For the second year in a row, civil engineering students won the concrete canoe and the steel bridge contests.
It was a clean sweep: Over the weekend NJIT students won the steel bridge contest as well as the concrete canoe contest.
This marks the second year in a row that NJIT has won both contests.
The first win came on Saturday, when NJIT won the Regional Steel-Bridge competition held at NYU-Polytechnic’s campus in Brooklyn. NJIT took first place overall and also won first in the categories of economy, display, stiffness, efficiency and oral presentation.
Teams must assemble their bridges under deadline pressure before the vigilant eyes of judges: NJIT assembled its bridge in 11 minutes and 54 seconds. Eleven schools competed in the contest, with NJIT topping teams from Columbia, Rutgers, NYU-Polytechnic, Manhattan College, City College of New York, the College of New Jersey and Rowan. The rules were rigorous and five teams were disqualified: their bridges did not meet specifications. NJIT never faltered.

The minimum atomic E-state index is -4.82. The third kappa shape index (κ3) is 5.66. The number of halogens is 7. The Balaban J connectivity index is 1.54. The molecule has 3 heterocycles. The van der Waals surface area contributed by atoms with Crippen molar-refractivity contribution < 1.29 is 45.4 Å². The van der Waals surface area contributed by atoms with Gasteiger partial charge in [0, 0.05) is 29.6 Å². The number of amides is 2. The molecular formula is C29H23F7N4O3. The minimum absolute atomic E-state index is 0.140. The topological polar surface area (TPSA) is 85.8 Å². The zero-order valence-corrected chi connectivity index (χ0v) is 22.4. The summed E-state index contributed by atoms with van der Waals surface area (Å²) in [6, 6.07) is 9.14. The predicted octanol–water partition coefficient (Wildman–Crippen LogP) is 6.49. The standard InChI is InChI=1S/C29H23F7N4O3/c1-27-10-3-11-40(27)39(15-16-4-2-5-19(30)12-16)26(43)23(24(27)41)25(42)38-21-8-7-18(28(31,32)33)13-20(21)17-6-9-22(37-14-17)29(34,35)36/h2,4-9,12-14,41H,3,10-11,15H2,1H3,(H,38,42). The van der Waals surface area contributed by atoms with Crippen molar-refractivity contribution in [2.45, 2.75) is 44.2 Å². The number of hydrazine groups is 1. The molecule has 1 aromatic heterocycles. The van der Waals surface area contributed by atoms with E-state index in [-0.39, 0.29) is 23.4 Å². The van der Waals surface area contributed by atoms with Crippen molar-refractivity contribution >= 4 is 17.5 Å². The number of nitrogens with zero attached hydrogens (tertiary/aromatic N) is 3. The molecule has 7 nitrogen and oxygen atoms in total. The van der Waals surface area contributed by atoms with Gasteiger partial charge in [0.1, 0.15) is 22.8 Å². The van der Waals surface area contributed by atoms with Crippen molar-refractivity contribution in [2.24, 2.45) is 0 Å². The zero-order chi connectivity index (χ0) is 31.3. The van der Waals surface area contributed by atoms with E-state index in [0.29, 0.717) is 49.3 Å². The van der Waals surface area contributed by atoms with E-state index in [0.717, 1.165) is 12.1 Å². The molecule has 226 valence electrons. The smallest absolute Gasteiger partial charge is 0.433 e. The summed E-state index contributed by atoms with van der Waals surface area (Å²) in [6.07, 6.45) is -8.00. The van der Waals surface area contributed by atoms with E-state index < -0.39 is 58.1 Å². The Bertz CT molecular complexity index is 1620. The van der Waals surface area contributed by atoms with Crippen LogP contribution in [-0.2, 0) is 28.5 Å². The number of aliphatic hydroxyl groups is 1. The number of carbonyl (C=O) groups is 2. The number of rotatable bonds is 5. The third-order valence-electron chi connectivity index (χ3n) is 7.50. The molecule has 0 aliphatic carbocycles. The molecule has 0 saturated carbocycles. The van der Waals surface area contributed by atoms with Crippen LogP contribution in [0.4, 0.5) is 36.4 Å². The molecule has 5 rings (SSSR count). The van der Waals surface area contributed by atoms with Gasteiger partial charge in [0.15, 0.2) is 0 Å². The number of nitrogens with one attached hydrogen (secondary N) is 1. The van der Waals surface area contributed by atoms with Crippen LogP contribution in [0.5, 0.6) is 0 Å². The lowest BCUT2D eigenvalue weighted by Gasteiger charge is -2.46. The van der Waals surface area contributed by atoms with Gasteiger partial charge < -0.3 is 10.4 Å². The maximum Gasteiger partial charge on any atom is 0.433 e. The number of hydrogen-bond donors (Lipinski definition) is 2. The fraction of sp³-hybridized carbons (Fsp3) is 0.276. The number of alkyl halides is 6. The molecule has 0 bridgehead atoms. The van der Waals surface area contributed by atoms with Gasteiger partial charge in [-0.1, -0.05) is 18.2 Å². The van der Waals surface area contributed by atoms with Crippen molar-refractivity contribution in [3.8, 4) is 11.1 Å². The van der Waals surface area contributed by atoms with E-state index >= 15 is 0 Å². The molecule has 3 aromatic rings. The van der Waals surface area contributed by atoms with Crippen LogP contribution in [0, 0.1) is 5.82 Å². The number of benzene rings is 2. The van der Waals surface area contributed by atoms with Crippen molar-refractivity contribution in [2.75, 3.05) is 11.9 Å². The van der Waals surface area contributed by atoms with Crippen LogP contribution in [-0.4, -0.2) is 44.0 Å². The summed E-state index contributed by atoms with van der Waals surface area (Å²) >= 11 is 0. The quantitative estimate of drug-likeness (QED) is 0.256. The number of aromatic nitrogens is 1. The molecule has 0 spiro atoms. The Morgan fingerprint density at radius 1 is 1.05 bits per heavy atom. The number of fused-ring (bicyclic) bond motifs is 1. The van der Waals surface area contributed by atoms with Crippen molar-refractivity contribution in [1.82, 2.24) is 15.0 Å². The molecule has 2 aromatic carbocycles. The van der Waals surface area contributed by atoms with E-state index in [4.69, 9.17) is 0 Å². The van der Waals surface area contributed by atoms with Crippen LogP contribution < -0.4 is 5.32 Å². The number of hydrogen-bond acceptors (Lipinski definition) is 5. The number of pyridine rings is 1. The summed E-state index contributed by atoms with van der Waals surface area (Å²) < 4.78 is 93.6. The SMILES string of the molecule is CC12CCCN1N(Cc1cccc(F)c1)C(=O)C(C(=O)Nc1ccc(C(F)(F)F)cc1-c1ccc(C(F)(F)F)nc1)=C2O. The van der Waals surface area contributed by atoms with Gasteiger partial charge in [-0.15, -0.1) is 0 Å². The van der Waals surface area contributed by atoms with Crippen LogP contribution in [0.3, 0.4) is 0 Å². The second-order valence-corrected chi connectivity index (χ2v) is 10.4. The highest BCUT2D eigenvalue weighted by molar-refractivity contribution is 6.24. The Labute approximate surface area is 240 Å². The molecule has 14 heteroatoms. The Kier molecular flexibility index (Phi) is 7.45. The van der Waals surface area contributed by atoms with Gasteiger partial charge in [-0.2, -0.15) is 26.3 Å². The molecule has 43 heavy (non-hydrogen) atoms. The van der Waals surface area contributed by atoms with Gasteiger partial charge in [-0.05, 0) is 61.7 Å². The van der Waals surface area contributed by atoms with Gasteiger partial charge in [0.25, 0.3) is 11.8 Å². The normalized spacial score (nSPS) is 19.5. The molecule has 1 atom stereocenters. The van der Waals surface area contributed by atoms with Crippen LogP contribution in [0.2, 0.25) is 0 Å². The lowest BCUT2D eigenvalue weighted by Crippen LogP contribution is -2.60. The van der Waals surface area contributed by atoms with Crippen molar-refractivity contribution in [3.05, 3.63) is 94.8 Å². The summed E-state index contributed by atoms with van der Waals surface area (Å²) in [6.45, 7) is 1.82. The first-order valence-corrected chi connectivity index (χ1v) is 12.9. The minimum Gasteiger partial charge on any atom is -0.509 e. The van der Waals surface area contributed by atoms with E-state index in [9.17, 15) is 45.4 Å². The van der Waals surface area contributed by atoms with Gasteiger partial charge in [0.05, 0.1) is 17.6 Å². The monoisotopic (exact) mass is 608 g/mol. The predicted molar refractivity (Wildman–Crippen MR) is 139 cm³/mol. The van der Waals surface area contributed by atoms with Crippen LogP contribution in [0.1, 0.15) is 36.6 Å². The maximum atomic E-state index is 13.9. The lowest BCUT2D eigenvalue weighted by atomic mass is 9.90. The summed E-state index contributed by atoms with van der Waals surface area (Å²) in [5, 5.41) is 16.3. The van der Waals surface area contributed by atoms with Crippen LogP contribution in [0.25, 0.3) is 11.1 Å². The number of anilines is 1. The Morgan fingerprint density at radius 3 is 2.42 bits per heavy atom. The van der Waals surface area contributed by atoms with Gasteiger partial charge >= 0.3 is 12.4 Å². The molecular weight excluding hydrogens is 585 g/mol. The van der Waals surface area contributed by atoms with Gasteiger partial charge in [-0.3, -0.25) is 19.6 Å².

It’s the 8th year in a row that NJIT has won the metropolitan regional competition, organized by the American Society of Civil Engineers (ASCE). By taking regionals, the NJIT team of 25 civil engineering students, nabbed an invitation to the National Steel Bridge Competition. It will be held in May at the University of Washington in Seattle.
Concrete Canoe Team
The second win came on Sunday when, under a hot sun, NJIT’s Concrete Canoe Team won first place in the ASCE regional contest held at Cook’s Pond, in Denville. They, too, won a spot in nationals. In June they’ll travel to the University of Illinois at Urbana-Champaign to compete against regional winners.